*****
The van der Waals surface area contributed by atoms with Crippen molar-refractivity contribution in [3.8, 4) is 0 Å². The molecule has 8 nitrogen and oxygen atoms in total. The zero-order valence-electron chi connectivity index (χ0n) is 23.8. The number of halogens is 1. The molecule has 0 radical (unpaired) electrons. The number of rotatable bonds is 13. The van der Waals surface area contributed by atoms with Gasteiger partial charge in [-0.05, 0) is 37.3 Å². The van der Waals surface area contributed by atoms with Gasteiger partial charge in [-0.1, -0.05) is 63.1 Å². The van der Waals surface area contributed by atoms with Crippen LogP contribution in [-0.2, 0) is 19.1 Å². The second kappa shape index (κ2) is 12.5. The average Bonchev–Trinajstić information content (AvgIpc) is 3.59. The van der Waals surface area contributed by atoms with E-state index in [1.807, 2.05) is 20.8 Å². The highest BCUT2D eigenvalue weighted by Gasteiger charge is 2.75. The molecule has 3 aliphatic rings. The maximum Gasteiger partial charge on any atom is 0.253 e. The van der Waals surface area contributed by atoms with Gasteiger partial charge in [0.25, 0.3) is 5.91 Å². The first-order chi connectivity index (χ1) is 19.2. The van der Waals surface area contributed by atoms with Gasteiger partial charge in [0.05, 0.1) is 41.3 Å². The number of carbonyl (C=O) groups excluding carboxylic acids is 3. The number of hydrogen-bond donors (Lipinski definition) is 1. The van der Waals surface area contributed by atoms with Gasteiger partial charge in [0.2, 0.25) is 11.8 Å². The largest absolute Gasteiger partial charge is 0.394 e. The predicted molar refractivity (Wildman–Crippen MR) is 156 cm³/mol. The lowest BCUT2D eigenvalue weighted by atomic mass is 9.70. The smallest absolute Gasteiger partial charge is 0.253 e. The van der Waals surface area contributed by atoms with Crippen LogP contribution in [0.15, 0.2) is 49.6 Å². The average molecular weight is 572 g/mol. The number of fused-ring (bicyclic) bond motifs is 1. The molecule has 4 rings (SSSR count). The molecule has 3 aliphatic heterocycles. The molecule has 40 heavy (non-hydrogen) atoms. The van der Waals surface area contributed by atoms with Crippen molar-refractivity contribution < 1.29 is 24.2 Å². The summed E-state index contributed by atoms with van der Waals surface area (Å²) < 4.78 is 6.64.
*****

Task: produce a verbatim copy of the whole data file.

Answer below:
The van der Waals surface area contributed by atoms with Crippen molar-refractivity contribution in [3.8, 4) is 0 Å². The molecule has 8 nitrogen and oxygen atoms in total. The zero-order valence-electron chi connectivity index (χ0n) is 23.8. The number of halogens is 1. The molecule has 0 radical (unpaired) electrons. The number of rotatable bonds is 13. The van der Waals surface area contributed by atoms with Gasteiger partial charge in [-0.05, 0) is 37.3 Å². The van der Waals surface area contributed by atoms with Gasteiger partial charge in [-0.1, -0.05) is 63.1 Å². The van der Waals surface area contributed by atoms with Crippen LogP contribution in [-0.2, 0) is 19.1 Å². The second kappa shape index (κ2) is 12.5. The average Bonchev–Trinajstić information content (AvgIpc) is 3.59. The van der Waals surface area contributed by atoms with E-state index in [1.807, 2.05) is 20.8 Å². The highest BCUT2D eigenvalue weighted by Gasteiger charge is 2.75. The molecule has 3 aliphatic rings. The maximum Gasteiger partial charge on any atom is 0.253 e. The van der Waals surface area contributed by atoms with Gasteiger partial charge in [0.25, 0.3) is 5.91 Å². The first-order chi connectivity index (χ1) is 19.2. The van der Waals surface area contributed by atoms with Gasteiger partial charge in [0.05, 0.1) is 41.3 Å². The number of carbonyl (C=O) groups excluding carboxylic acids is 3. The number of hydrogen-bond donors (Lipinski definition) is 1. The van der Waals surface area contributed by atoms with Gasteiger partial charge in [0.2, 0.25) is 11.8 Å². The largest absolute Gasteiger partial charge is 0.394 e. The predicted molar refractivity (Wildman–Crippen MR) is 156 cm³/mol. The lowest BCUT2D eigenvalue weighted by atomic mass is 9.70. The smallest absolute Gasteiger partial charge is 0.253 e. The van der Waals surface area contributed by atoms with Crippen LogP contribution in [0.15, 0.2) is 49.6 Å². The average molecular weight is 572 g/mol. The number of fused-ring (bicyclic) bond motifs is 1. The molecule has 4 rings (SSSR count). The molecule has 3 aliphatic heterocycles. The molecule has 40 heavy (non-hydrogen) atoms. The van der Waals surface area contributed by atoms with Crippen molar-refractivity contribution < 1.29 is 24.2 Å². The summed E-state index contributed by atoms with van der Waals surface area (Å²) < 4.78 is 6.64.